Wednesday 25 December 2013

Merry Christmas!

This is just a small detail (but the most important!) of the elaborate Christmas nativity scene that has been set up in the main church in Gračišće. The famous manger scene will take on much bigger proportions on December 26th and January 6th, when Gračišće will be hosting a ‘live’ nativity scene, which the village’s residents are now busy getting ready for. Our neighbours will be dressing up and enacting not only Mary, Joseph and yes, baby Jesus (a role reserved for the village’s youngest resident), but also the Three Wise Men, as well as traditional trades and craftsmen. Stay tuned for a future blog post on this... 

In the meantime, I wish all my readers a very Merry Christmas!

Saturday 21 December 2013

1st day of winter

Today’s the first day of winter. Though I wasn’t looking forward to winter, the fact that today’s the 21st of December is a bit of a relief because it means that from today the days will get longer. This morning the sun came up at 7:39 and will be setting at 16:22. Before I know it, the day’s over! So I’m glad that from tomorrow onwards, we’ll get a few seconds and then minutes more of daylight each day. 

This will be my first winter in seven years so that’s why I’m not looking forward to it. Yes, I’ve lived most of my life in Canada so I know all about winter and snow, ice, hats, coats, scarves, gloves and boots. But I was thoroughly spoiled during the seven years I spent in South India. I wore sandals year round, rarely wore socks and never had to think about heating. Though I’m not really a ‘summer person’ – my favourite seasons are Autumn and Spring – I loved living in a tropical climate where it was summer every day and very quickly got used to it.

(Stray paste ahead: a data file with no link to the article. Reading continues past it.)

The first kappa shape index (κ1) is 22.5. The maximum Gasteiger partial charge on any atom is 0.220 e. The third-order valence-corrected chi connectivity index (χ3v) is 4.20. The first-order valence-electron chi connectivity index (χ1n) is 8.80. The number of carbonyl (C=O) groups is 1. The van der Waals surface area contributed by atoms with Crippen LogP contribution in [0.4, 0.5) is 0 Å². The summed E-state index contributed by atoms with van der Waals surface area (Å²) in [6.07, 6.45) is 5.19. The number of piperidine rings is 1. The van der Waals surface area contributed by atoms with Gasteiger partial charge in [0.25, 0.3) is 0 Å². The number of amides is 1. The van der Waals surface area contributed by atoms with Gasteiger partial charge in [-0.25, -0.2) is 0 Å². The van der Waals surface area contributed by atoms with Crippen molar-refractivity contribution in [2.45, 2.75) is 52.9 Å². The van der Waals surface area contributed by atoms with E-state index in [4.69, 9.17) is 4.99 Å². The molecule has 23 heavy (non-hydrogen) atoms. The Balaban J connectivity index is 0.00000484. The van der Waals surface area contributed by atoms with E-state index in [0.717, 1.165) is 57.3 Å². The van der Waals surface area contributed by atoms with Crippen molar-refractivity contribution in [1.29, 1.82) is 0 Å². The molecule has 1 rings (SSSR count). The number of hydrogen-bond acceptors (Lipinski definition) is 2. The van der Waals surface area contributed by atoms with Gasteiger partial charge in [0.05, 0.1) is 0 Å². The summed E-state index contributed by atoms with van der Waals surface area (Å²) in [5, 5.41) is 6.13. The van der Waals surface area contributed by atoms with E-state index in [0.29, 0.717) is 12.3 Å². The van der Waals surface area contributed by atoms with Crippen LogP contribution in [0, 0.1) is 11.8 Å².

So now that I’m back in more Northerly climes, keeping warm has become a high priority. The sandals have been stored away, I now have an impressive collection of thermal socks, and I’ve been spending a lot of time thinking about heating… 

In Canada our heating ran on electricity (which is cheap over there) and in Belgium we used natural gas to run our central heating system. Here in Istria, piped gas is not available (except in a few cities), so we use a gas cylinder for cooking (like we did in India). However, very few people use gas for heating because it’s expensive and most use wood as it’s the cheapest and most readily available energy source. 

So when considering what kind of heating system we’re going to use in our little house, we’ve had to carefully weigh all the options. Gas is out because it’s too expensive and inconvenient: we’d need to order a new cylinder at least every other week, probably more. Wood is the cheapest option but there are other considerations. It is not very convenient either because it has to be cut, stored in a dry place, carried inside, and put into the stove. Also, there’s no waking up in a warm house because it’s not possible to maintain a fire overnight and it takes some time to light and get a fire running.